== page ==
# Question of Permutation and combination

I have found a question from somewhere in the internet as follows:

English language has 26 alphabets, out of 4 distinct vowels and 7 distinct consonants, how many letter patterns can be made with each to contain 3 distinct consonants and 2 distinct vowels?

I can't find out the solution. Can anyone help me to find it out here?

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It has 26 letters, not alphabets. Have you tried anything? Any thoughts you have? Sketch: How many ways are there to pick three consonants out of 7? How many ways are there to pick 2 vowels out of 4? How many ways are there to arrange 5 letters? – whacka Aug 16 '14 at 2:33
There are 7c3 ways to choose the 3 constants from 7 and 4c2 ways to choose 2 vowels from 4. To fill the 5 place, there could be 5! possible arrangements. So, the result will be (7c3) * (4c2) * 5!? – Khandaker Mustakimur Rahman Aug 16 '14 at 2:42

Outline: We assume that you want to make $5$-letter patterns.

$1$. How many ways are there to choose the $3$ consonants and $2$ vowels that we will use?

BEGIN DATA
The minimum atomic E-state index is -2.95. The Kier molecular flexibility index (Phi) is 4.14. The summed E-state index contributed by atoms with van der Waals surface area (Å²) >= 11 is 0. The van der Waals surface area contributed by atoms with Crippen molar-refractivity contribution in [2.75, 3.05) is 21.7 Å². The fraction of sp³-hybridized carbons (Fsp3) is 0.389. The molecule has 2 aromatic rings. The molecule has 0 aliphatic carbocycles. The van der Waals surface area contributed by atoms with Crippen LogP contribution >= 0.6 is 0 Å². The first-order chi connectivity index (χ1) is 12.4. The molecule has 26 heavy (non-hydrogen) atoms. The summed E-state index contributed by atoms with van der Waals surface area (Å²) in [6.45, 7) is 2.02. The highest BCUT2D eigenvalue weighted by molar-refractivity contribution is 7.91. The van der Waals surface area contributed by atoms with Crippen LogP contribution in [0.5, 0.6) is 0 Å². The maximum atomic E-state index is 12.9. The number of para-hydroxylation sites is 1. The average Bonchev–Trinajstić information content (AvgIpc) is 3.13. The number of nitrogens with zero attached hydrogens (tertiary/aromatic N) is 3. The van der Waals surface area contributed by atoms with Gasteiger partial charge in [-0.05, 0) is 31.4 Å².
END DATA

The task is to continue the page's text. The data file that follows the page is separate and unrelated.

$2$. For every way of choosing the letters we will use, how many ways are there to line them up in a row?

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There are 7c3 ways to choose the 3 constants from 7 and 4c2 ways to choose 2 vowels from 4. To fill the 5 place, there could be 5! possible arrangements. So, the result will be (7c3) * (4c2) * 5!? – Khandaker Mustakimur Rahman Aug 16 '14 at 2:41
Yes, that is correct. – André Nicolas Aug 16 '14 at 2:42

As per a lucid conclusion, I have posted it as follows [The solution have copied from comments]:

From @whacka

It has 26 letters, not alphabets. Have you tried anything? Any thoughts you have? Sketch: How many ways are there to pick three consonants out of 7? How many ways are there to pick 2 vowels out of 4? How many ways are there to arrange 5 letters?

From @Me

There are 7c3 ways to choose the 3 constants from 7 and 4c2 ways to choose 2 vowels from 4. To fill the 5 place, there could be 5! possible arrangements. So, the result will be (7c3) * (4c2) * 5!?

From @Andre Nicolas

Yes, that is correct.

Thanks to @whacka and @Andre Nicolas for their help.

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